December 16, 2014

Family Traditions by Loretta Bouillon

“Lorie, don’t forget your cello!” Mom called out from her room as she was prettying herself up for Christmas Eve mass, a tradition which would be followed by the annual Christmas Eve family get-together.  Our family enjoyed the folk mass on Christmas Eve instead of the traditional service on Christmas Day. Growing up in the ‘70’s, folk mass was led by this hippy-like teacher from my school who played the guitar and sang upbeat songs. 

After mass we would move on to our yearly Christmas Eve festivities. My family, along with my dad’s two brothers, would take turns hosting the celebration. Coming from a German background, Christmas Eve was as important as, or even more important, than Christmas day. We would dress up in our best dresses and all the family and extended family would come for an evening of music and tasty German treats.

Our family has always been musical. As a child I played the cello. My sister played the violin. My younger brother sang. My mother sang professionally and had a beautifully trained singing voice (and still does!). My cousin was on the flute, another cousin on the piano, an uncle or two on the accordion and grandpa on the banjo.  A few guitars were added over the years. We always had sheet music to sing along with. This portion of the evening would always end with my Aunt CarolAnne’s yodel song! 

Twenty years ago, I stopped attending this Christmas Eve function for the simple reason that I moved to the other side of the country and had my own little family. I actually remember being depressed for the first several Christmases, not being able to attend the much cherished celebration. Over the years, we lived in small Northern towns where everyone else had their own families. It felt a little lonely until one Christmas I decided that I needed to stop moping and wishing I were in Ontario with my family. I was with my family; my husband and my three little ones. I dressed us all up in our best clothes, and found a Christmas Eve caroling service. Afterward, we drove around town to look at the beautiful Christmas lights. When we got home, I had purposefully  bought some special food, treats that I would never buy any other time of year, and we would eat them while playing a board game. After our treats and games we would be allowed to open the gifts that the kids bought or made for each other.

These Christmas Eve traditions have become cherished over the years. Our children are young adults and our special food has now evolved into a fondue night, still dressed in our best clothes with a new board game every year. We have lots of chocolate and Perrier and non-alcoholic wine sparkling juice. We enjoy being together as a family with our undivided attention on each other. The best part of that evening (for me) is when the kids open their gifts to each other. They have put a lot of thought into what to buy or make for each other, and there is really more excitement about the giving than the receiving.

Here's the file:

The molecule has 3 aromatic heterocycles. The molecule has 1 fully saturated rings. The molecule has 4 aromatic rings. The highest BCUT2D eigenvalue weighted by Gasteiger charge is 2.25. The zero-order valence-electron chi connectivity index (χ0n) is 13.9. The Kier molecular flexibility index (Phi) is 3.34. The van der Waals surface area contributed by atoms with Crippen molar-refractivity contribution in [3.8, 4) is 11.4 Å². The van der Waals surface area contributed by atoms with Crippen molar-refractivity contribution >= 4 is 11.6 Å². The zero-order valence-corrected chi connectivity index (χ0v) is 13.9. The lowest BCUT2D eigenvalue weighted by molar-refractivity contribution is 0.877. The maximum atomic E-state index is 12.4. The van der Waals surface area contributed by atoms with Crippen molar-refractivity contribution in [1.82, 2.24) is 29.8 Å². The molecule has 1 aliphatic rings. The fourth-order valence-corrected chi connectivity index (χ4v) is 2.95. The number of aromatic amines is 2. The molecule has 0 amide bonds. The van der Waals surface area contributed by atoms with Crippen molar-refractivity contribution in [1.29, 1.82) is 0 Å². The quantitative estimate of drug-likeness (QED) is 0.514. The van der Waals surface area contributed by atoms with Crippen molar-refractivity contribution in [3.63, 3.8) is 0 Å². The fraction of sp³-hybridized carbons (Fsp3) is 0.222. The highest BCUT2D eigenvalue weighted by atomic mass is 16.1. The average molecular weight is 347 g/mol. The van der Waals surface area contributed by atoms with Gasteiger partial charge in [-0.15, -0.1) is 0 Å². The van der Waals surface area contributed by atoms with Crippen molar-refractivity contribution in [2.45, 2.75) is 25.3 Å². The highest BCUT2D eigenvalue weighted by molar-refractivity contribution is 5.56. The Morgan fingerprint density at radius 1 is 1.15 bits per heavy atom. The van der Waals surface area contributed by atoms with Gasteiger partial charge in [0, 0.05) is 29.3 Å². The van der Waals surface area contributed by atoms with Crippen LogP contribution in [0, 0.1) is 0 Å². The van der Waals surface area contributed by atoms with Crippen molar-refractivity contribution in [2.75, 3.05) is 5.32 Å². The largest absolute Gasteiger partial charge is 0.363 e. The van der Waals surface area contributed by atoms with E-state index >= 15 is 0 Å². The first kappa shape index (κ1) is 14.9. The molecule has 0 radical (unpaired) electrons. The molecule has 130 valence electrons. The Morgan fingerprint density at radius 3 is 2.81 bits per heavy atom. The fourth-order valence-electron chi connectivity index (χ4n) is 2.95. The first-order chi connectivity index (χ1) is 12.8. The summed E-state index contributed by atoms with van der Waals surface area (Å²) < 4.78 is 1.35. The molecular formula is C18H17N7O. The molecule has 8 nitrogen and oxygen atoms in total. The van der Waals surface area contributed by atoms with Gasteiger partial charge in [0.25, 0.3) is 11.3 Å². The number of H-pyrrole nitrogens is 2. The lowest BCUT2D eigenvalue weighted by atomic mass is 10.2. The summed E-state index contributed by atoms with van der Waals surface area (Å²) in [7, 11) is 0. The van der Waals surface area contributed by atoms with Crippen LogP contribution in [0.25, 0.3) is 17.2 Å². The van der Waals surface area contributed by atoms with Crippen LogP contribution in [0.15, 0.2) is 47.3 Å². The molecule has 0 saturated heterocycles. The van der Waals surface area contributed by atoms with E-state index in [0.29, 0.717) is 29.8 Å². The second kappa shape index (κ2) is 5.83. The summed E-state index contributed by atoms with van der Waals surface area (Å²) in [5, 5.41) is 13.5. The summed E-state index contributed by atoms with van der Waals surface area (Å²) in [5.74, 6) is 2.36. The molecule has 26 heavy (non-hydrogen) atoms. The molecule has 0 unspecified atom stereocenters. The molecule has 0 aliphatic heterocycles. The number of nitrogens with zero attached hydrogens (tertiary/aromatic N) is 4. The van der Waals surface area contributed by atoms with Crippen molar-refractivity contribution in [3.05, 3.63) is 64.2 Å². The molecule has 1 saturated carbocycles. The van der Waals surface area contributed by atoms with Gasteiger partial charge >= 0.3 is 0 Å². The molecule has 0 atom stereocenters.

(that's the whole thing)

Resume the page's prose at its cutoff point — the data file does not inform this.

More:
So as I reflect on my family in Ontario, who are still having the traditional musical Christmas Eve celebration, I am no longer sad. My heart is full and satisfied being with my own little family. Every year we are grateful for our health, for each other, and ultimately for Jesus, being the reason for the season.

Loretta blogs at


  1. I love hearing about other people's special traditions.

  2. Loretta, I used to be one of the hippy guitar players at those folk masses. Thanks for the reminder of those days.

    I appreciate your honest testimony about the need to transition from traditions in our family of origin to traditions in our family of creation. Both are treasured, both are important.


  3. I too was proudly a keeper of family tradition, but lifestyle and other commitments have made me more open to change. What matters is that we as a family are together, that we celebrate Christmas for its real meaning, and that love is in the air.

    Thanks for sharing your adapted family traditions.

  4. What a lovely glimpse into your family traditions at Christmas. And how you realized that your family was there and doing something to make it special in your new surroundings.

    I'm so glad you shared these memories with us.

    Brenda Leyland


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